The purpose of this study was precisely to analyse the public higher education system in Catalonia as a whole in relation to ... Show Full Abstract
- Enthusiasts, fence-sitters and sceptics: faculty perspectives on study abroad in Australia and the Czech Republic
Although governments and universities worldwide recognise the value of study abroad as a means to prepare graduates to live and work in a globalising world, there is a wide gap between the rhetoric and reality. The reasons for this are complex, but one factor, not often discussed, is the role academics play in study abroad. This paper explores academics' perceptions of study abroad in universities within two higher education systems: Australian and Czech. Findings from both countries are considered across four themes: academics' perceived value of study abroad; 'internationalising' academic staff; academics' concerns about student equity; and integrating study abroad into the curriculum at home. The implications for practice and further research are discussed.
Although governments and universities worldwide recognise the value of study abroad as a means to prepare graduates to live ... Show Full Abstract
- Adults learning, vol. 25, no. 2, Winter 2013
Feature articles in this issue include: We need to talk about part-time (pages 8-13); We can do more to support mature students / Chris Brill (pages 14-15); 1963 and all that: what Robbins thought about mature students / Paul Stanistreet (pages 16-19); The limitations of widening participation / Stephen Gorard (pages 20-21); Behind the headlines / John Field (pages 22-24); Whitehead and after: the future of vocational education / Tom Wilson and David Grailey (pages 25-27); Back to the future / Peter Wilson (pages 28-29); A triumph of hope over experience / Ewart Keep (pages 30-31); Seeing past smoke and mirrors / Mick Fletcher (pages 32-33); Room at the top? / Tom Schuller.
Feature articles in this issue include: We need to talk about part-time (pages 8-13); We can do more to support mature ... Show Full Abstract
Corporate authors: National Institute of Adult Continuing Education (England and Wales) (NIACE)
Geographic subjects: Great Britain; Europe
Resource type: Journal issue
Subjects: Adult and community education; Lifelong learning; Students;Higher education; Disability; Demographics; Participation; Equity; Skills and knowledge; Vocational education and training; Qualifications; Policy show more
- An investigation of research self-efficacy beliefs and research productivity among faculty members at an emerging research university in the USA
The purposes of this study are to add to the existing knowledge base on research self-efficacy beliefs of faculty members and their influence on research productivity, and to inform higher education administrators about the relationship between research self-efficacy beliefs and research productivity. A theoretical framework of social cognitive theory underpins the study in which 109 faculty members completed the Research Self-Efficacy Inventory and Research Productivity Index. Quantitative analysis indicated that there is a significant but small correlation between research self-efficacy and productivity.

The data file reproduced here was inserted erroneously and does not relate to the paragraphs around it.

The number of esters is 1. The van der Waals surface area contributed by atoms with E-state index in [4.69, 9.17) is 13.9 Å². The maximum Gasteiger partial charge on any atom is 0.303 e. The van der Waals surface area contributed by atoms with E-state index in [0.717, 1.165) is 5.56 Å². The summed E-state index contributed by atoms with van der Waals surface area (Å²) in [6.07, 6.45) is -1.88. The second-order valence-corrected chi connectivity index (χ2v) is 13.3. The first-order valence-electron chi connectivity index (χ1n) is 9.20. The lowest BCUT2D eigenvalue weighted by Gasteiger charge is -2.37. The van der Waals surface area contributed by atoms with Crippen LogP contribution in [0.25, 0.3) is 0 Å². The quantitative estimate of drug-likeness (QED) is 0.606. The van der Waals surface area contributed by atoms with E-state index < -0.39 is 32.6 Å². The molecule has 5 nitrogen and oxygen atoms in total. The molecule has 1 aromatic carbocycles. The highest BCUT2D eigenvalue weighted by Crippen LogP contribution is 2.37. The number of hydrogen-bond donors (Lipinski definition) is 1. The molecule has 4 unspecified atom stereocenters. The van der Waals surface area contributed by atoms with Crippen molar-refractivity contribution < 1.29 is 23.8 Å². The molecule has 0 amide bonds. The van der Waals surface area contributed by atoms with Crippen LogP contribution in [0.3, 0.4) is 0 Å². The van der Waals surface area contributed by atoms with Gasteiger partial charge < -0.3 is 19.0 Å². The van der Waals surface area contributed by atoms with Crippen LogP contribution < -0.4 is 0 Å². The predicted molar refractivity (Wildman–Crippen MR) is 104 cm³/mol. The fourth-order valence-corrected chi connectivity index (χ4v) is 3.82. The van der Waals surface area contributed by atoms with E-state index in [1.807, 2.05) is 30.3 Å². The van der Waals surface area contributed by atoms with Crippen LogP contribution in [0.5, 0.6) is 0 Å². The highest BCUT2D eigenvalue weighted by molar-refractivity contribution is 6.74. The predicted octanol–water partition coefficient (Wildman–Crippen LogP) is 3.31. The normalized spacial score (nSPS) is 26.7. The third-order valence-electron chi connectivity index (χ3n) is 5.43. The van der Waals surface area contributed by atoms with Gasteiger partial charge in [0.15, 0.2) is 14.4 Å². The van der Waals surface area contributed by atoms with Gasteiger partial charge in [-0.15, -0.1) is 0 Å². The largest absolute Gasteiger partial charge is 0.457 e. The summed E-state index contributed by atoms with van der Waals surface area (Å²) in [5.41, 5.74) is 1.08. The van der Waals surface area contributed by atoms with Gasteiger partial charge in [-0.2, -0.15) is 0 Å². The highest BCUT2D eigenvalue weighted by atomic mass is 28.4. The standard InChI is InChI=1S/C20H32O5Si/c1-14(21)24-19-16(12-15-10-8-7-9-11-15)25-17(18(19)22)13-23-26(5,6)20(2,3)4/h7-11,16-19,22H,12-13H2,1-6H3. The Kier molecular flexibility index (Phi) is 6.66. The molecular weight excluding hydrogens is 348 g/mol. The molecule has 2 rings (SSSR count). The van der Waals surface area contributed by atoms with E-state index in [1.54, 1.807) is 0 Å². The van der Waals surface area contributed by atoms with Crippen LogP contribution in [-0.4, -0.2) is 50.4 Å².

The purposes of this study are to add to the existing knowledge base on research self-efficacy beliefs of faculty members ... Show Full Abstract
- Quality assurance strategies for affiliated institutions of HE: a case study of the affiliates under the National University of Bangladesh
Presently, education is considered as the main weapon for national development. However, this tenet has been challenged by several economists. Their findings give rise to a further question: whilst expansion of education increases globally, what is it exactly that continues to hinder a country's progression? There is no short answer, but one major area of concern is the quality and relevance of the education available. Research for this paper, the first of its kind in Bangladesh, has been carried out by interviews and observation in the affiliates of the National University of Bangladesh, where 80 per cent of the students in higher education are underprivileged. The findings show that the legislators ignore the fact that quality of education in the affiliates is perceived as important.
Presently, education is considered as the main weapon for national development. However, this tenet has been challenged by ... Show Full Abstract
- Mickey Mouse learning: discourses of the vocational/technical in higher education
[In this paper the authors argue that] within the frame of UK [higher education] HE policy making, discursive distinctions between 'academic' learning and 'vocational/technical' skills for 'employability' are being used to justify contemporary reform of HE. This paper seeks to investigate this reform agenda from a practitioner perspective using two case studies from Newman University: the first explores an attempt to move beyond deficit models of graduate skills gaps, drawing upon current practices in work-related learning within undergraduate programs; and the second investigates the discursive marginalisation of media studies, its subsequent excision from the portfolio of courses offered and associated wider implications of reform in terms of preparing students for their career aspirations.
[In this paper the authors argue that] within the frame of UK [higher education] HE policy making, discursive distinctions ... Show Full Abstract